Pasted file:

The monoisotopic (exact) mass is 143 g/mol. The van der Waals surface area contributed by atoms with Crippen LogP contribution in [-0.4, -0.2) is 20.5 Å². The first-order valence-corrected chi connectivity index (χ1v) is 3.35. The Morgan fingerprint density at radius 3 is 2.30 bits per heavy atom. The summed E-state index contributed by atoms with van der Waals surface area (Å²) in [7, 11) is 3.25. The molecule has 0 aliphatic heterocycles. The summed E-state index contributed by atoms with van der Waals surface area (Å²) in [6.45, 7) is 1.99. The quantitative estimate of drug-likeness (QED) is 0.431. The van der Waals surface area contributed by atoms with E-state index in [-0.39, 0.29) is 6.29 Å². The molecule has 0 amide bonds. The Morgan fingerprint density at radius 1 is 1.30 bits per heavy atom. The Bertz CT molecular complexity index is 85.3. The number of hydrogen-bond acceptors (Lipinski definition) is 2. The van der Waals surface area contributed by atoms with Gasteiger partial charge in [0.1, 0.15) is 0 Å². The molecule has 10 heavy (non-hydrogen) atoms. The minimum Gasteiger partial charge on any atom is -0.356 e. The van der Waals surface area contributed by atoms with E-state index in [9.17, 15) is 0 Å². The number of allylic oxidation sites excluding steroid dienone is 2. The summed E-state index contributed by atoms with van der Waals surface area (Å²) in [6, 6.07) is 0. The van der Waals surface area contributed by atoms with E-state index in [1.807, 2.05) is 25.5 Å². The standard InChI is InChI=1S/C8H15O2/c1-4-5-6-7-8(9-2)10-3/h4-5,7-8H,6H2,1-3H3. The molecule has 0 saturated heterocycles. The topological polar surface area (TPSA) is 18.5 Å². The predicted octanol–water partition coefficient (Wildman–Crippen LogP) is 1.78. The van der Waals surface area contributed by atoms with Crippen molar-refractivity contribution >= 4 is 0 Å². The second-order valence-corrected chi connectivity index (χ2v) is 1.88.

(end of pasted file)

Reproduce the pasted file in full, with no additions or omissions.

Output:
The monoisotopic (exact) mass is 143 g/mol. The van der Waals surface area contributed by atoms with Crippen LogP contribution in [-0.4, -0.2) is 20.5 Å². The first-order valence-corrected chi connectivity index (χ1v) is 3.35. The Morgan fingerprint density at radius 3 is 2.30 bits per heavy atom. The summed E-state index contributed by atoms with van der Waals surface area (Å²) in [7, 11) is 3.25. The molecule has 0 aliphatic heterocycles. The summed E-state index contributed by atoms with van der Waals surface area (Å²) in [6.45, 7) is 1.99. The quantitative estimate of drug-likeness (QED) is 0.431. The van der Waals surface area contributed by atoms with E-state index in [-0.39, 0.29) is 6.29 Å². The molecule has 0 amide bonds. The Morgan fingerprint density at radius 1 is 1.30 bits per heavy atom. The Bertz CT molecular complexity index is 85.3. The number of hydrogen-bond acceptors (Lipinski definition) is 2. The van der Waals surface area contributed by atoms with Gasteiger partial charge in [0.1, 0.15) is 0 Å². The molecule has 10 heavy (non-hydrogen) atoms. The minimum Gasteiger partial charge on any atom is -0.356 e. The van der Waals surface area contributed by atoms with E-state index in [9.17, 15) is 0 Å². The number of allylic oxidation sites excluding steroid dienone is 2. The summed E-state index contributed by atoms with van der Waals surface area (Å²) in [6, 6.07) is 0. The van der Waals surface area contributed by atoms with E-state index in [1.807, 2.05) is 25.5 Å². The standard InChI is InChI=1S/C8H15O2/c1-4-5-6-7-8(9-2)10-3/h4-5,7-8H,6H2,1-3H3. The molecule has 0 saturated heterocycles. The topological polar surface area (TPSA) is 18.5 Å². The predicted octanol–water partition coefficient (Wildman–Crippen LogP) is 1.78. The van der Waals surface area contributed by atoms with Crippen molar-refractivity contribution >= 4 is 0 Å². The second-order valence-corrected chi connectivity index (χ2v) is 1.88.